Today’s post was written by Joshua Cain, Archives Technician at the National Archives in College Park, MD.
“To the survivors, to the wives and family members, the children and the grandchildren, I say what you know: No power on Earth can give you back the lives lost, the pain suffered, the years of internal torment and anguish. What was done cannot be undone. But we can end the silence. We can stop turning our heads away. We can look at you in the eye and finally say on behalf of the American people, what the United States government did was shameful, and I am sorry.”
President Bill Clinton spoke those words at a press conference on May 16, 1997. The purpose of the speech was to deliver a long overdue apology from the federal government for the Tuskegee Syphilis Study.
President Clinton delivered the apology to five surviving participants in the East Room of the White House. Other attendees included members of the Congressional Black Caucus and the Tuskegee Syphilis Study Legacy Committee, two groups that urged President Clinton to issue an apology, as well as many others from the medical and research fields.
The Tuskegee syphilis experiment started in 1932 in Macon County, Alabama on the campus of the Tuskegee Institute. The study was conducted by the US Public Health Service and designed to record the effects of syphilis in Black men. However, the full details of the experiment were not disclosed to the 600 participants. In fact, they were not even told the official name – Tuskegee Study of Untreated Syphilis in the Negro Male.
Of the 600 participants, 201 were in the control group and 399 had syphilis. When the study commenced there was no known cure for the disease. However, penicillin became available in 1947 as a treatment for syphilis, but this information was withheld from the participants. Many of the men died from this unethical experiment; their wives, children, and others were also infected.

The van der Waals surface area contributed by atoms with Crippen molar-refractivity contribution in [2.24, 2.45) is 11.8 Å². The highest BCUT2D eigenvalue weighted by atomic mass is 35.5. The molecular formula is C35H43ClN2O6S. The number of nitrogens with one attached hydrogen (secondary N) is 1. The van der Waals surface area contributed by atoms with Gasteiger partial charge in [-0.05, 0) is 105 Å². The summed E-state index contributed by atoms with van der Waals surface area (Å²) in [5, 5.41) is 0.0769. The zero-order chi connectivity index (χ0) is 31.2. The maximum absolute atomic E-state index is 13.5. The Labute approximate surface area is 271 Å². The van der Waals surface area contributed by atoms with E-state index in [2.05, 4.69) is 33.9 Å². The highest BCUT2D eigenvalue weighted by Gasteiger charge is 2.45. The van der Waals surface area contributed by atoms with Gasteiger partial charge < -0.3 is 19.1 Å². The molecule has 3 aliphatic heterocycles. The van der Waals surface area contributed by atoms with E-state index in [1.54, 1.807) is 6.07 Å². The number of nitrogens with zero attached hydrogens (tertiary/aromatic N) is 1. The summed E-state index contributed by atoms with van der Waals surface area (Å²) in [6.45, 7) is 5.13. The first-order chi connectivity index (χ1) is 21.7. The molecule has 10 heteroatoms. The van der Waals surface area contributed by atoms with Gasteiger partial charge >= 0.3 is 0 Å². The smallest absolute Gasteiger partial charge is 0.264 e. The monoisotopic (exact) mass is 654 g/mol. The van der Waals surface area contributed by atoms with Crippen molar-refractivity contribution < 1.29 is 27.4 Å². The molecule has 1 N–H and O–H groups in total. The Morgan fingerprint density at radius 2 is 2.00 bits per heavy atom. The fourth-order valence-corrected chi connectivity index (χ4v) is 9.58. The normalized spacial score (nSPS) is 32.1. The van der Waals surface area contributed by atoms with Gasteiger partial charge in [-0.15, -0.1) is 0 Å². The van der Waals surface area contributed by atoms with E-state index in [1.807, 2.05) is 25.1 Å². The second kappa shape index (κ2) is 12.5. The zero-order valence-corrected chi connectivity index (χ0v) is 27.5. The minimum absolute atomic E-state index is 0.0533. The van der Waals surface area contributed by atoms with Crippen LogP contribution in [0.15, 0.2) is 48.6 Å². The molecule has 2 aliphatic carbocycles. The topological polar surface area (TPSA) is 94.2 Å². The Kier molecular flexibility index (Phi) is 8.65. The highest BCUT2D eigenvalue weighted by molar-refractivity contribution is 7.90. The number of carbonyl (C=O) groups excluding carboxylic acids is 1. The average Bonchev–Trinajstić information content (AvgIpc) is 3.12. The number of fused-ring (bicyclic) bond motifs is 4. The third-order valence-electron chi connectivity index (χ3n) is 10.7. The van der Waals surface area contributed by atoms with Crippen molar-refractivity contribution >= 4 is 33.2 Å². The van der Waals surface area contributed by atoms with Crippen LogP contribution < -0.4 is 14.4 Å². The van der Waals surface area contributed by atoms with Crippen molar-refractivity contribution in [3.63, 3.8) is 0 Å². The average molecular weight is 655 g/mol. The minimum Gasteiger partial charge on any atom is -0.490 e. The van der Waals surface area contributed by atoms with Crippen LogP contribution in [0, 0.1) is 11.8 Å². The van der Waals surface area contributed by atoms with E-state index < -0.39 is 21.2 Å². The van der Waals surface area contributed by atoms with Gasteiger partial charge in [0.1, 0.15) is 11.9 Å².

After a news story about the experiment was published in the summer of 1972, the study was reviewed by an external group. They concluded that the practices were unethical. The experiment was eventually shut down in November of that year.
In 1973, a class-action suit was filed by attorney Fred Gray on behalf of the surviving participants and their family and friends who were also affected by the study. This resulted in a $9 million settlement for the participants. They also received free medical and burial services provided by the Center for Disease Control and Prevention under the Tuskegee Health Benefit Program. However, no public apology was given to the survivors at that time. It would be 24 years until the Federal government finally made an official apology.
You can watch the video below for the full press conference and apology:
This year, the Association for the Study of African American Life and History (ASALH) has chosen Black Health and Wellness as the theme. We hope you enjoy blogs that reveal stories of Black health and wellness from the records of the National Archives.